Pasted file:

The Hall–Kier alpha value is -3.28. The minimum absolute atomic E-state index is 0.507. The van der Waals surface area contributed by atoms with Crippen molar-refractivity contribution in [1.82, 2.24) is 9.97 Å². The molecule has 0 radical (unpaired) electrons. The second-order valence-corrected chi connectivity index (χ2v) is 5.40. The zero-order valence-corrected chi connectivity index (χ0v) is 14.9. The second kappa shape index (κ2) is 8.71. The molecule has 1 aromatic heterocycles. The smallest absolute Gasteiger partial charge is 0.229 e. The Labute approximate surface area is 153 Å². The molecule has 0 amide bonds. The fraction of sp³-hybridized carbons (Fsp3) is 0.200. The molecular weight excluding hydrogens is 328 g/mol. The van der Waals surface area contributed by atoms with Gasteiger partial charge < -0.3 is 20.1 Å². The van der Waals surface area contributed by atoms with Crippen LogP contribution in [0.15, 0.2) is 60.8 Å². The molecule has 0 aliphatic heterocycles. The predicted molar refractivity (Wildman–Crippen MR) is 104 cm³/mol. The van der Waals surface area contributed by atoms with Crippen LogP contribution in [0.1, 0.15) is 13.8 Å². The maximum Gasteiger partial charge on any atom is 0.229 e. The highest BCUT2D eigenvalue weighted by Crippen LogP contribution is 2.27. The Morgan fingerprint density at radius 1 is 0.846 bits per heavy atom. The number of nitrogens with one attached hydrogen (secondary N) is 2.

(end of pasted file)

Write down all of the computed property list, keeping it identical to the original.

The Hall–Kier alpha value is -3.28. The minimum absolute atomic E-state index is 0.507. The van der Waals surface area contributed by atoms with Crippen molar-refractivity contribution in [1.82, 2.24) is 9.97 Å². The molecule has 0 radical (unpaired) electrons. The second-order valence-corrected chi connectivity index (χ2v) is 5.40. The zero-order valence-corrected chi connectivity index (χ0v) is 14.9. The second kappa shape index (κ2) is 8.71. The molecule has 1 aromatic heterocycles. The smallest absolute Gasteiger partial charge is 0.229 e. The Labute approximate surface area is 153 Å². The molecule has 0 amide bonds. The fraction of sp³-hybridized carbons (Fsp3) is 0.200. The molecular weight excluding hydrogens is 328 g/mol. The van der Waals surface area contributed by atoms with Gasteiger partial charge < -0.3 is 20.1 Å². The van der Waals surface area contributed by atoms with Crippen LogP contribution in [0.15, 0.2) is 60.8 Å². The molecule has 0 aliphatic heterocycles. The predicted molar refractivity (Wildman–Crippen MR) is 104 cm³/mol. The van der Waals surface area contributed by atoms with Crippen LogP contribution in [0.1, 0.15) is 13.8 Å². The maximum Gasteiger partial charge on any atom is 0.229 e. The highest BCUT2D eigenvalue weighted by Crippen LogP contribution is 2.27. The Morgan fingerprint density at radius 1 is 0.846 bits per heavy atom. The number of nitrogens with one attached hydrogen (secondary N) is 2.